Noise traffic from roads, rails, aircrafts can make you fat from your belly, suggests a new study.
Exposure to a combination of such noise may pose the greatest risk of acquiring a spare tyre, otherwise known as central obesity, and thought to be one of the most harmful types of fat deposition around the body.
The researchers assessed how much road traffic, rail, and aircraft noise 5,075 people living in five suburban and rural areas around Stockholm, Sweden, had been exposed to since 1999.
The analysis indicated no link between road traffic noise and body mass index (BMI). But there was an association between road traffic noise and waist size, with a 0.21 cm increase for every additional 5-decibel (dB) increase in exposure, although this was only significant among women.
Similarly, there was a link to waist:hip ratio, with a change of 0.16 for every 5 dB increase in noise exposure to road traffic; this association was stronger in men. Larger waist was significantly associated with exposure to any of the three sources of noise, but the link was strongest for aircraft noise; a larger waist:hip ratio was associated with road traffic and aircraft noise only.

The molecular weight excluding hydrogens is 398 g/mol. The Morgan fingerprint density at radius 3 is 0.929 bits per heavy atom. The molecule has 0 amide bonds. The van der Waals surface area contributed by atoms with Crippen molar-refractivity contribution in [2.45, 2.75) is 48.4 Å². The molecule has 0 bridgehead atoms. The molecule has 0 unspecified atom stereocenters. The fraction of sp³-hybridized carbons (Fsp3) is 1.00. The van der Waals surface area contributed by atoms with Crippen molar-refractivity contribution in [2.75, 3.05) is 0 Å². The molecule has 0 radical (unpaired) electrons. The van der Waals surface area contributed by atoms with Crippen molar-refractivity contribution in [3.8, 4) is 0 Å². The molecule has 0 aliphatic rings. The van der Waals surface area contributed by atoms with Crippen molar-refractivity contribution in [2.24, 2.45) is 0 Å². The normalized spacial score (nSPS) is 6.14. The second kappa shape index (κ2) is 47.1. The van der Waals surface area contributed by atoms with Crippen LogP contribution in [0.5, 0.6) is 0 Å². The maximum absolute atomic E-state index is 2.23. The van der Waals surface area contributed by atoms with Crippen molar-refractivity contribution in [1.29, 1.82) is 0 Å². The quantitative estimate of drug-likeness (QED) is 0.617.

The more sources of noise pollution a person was exposed to at the same time, the greater their risk of central obesity seemed to be. Age was an influential factor, with associations between central obesity and road traffic noise only found for those below the age of 60.
Since the study was observational, no definitive conclusions could be drawn about cause and effect.
However, they suggests that noise exposure may be an important physiological stress
or and bump up the production of the hormone cortisol, high levels of which are thought to have a role in fat deposition around the middle of the body.
The study is published online in Occupational and Environmental Medicine.